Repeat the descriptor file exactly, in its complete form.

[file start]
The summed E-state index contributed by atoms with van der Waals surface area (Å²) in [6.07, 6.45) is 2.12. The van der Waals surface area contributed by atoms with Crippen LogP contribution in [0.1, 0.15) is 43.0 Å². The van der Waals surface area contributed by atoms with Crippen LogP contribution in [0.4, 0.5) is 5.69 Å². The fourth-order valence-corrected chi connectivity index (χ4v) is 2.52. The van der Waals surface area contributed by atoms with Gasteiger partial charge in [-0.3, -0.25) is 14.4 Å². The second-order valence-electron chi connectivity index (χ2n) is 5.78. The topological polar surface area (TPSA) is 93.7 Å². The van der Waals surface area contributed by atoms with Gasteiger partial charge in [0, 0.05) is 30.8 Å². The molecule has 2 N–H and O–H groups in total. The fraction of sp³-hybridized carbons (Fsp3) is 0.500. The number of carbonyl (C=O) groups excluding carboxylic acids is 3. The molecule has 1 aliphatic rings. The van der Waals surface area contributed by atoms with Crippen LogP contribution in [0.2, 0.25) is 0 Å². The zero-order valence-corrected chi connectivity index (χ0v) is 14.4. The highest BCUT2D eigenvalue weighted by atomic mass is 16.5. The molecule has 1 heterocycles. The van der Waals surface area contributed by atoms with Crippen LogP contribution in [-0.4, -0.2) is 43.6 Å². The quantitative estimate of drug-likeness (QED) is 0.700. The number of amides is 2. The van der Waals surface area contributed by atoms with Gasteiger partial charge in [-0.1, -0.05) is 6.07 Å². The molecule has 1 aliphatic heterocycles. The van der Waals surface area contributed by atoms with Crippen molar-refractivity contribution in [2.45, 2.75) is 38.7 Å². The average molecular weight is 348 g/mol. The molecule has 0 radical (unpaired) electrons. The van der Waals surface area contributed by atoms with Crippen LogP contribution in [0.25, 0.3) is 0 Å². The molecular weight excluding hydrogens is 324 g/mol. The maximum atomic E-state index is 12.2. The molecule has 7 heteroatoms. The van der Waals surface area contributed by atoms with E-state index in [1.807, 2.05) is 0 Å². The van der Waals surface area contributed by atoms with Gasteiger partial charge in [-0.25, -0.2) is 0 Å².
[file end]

The summed E-state index contributed by atoms with van der Waals surface area (Å²) in [6.07, 6.45) is 2.12. The van der Waals surface area contributed by atoms with Crippen LogP contribution in [0.1, 0.15) is 43.0 Å². The van der Waals surface area contributed by atoms with Crippen LogP contribution in [0.4, 0.5) is 5.69 Å². The fourth-order valence-corrected chi connectivity index (χ4v) is 2.52. The van der Waals surface area contributed by atoms with Gasteiger partial charge in [-0.3, -0.25) is 14.4 Å². The second-order valence-electron chi connectivity index (χ2n) is 5.78. The topological polar surface area (TPSA) is 93.7 Å². The van der Waals surface area contributed by atoms with Gasteiger partial charge in [0, 0.05) is 30.8 Å². The molecule has 2 N–H and O–H groups in total. The fraction of sp³-hybridized carbons (Fsp3) is 0.500. The number of carbonyl (C=O) groups excluding carboxylic acids is 3. The molecule has 1 aliphatic rings. The van der Waals surface area contributed by atoms with Crippen LogP contribution in [0.2, 0.25) is 0 Å². The zero-order valence-corrected chi connectivity index (χ0v) is 14.4. The highest BCUT2D eigenvalue weighted by atomic mass is 16.5. The molecule has 1 heterocycles. The van der Waals surface area contributed by atoms with Crippen LogP contribution in [-0.4, -0.2) is 43.6 Å². The quantitative estimate of drug-likeness (QED) is 0.700. The number of amides is 2. The van der Waals surface area contributed by atoms with Gasteiger partial charge in [-0.1, -0.05) is 6.07 Å². The molecule has 1 aliphatic heterocycles. The van der Waals surface area contributed by atoms with Crippen molar-refractivity contribution in [2.45, 2.75) is 38.7 Å². The average molecular weight is 348 g/mol. The molecule has 0 radical (unpaired) electrons. The van der Waals surface area contributed by atoms with Crippen LogP contribution in [0.25, 0.3) is 0 Å². The molecular weight excluding hydrogens is 324 g/mol. The maximum atomic E-state index is 12.2. The molecule has 7 heteroatoms. The van der Waals surface area contributed by atoms with E-state index in [1.807, 2.05) is 0 Å². The van der Waals surface area contributed by atoms with Gasteiger partial charge in [-0.25, -0.2) is 0 Å².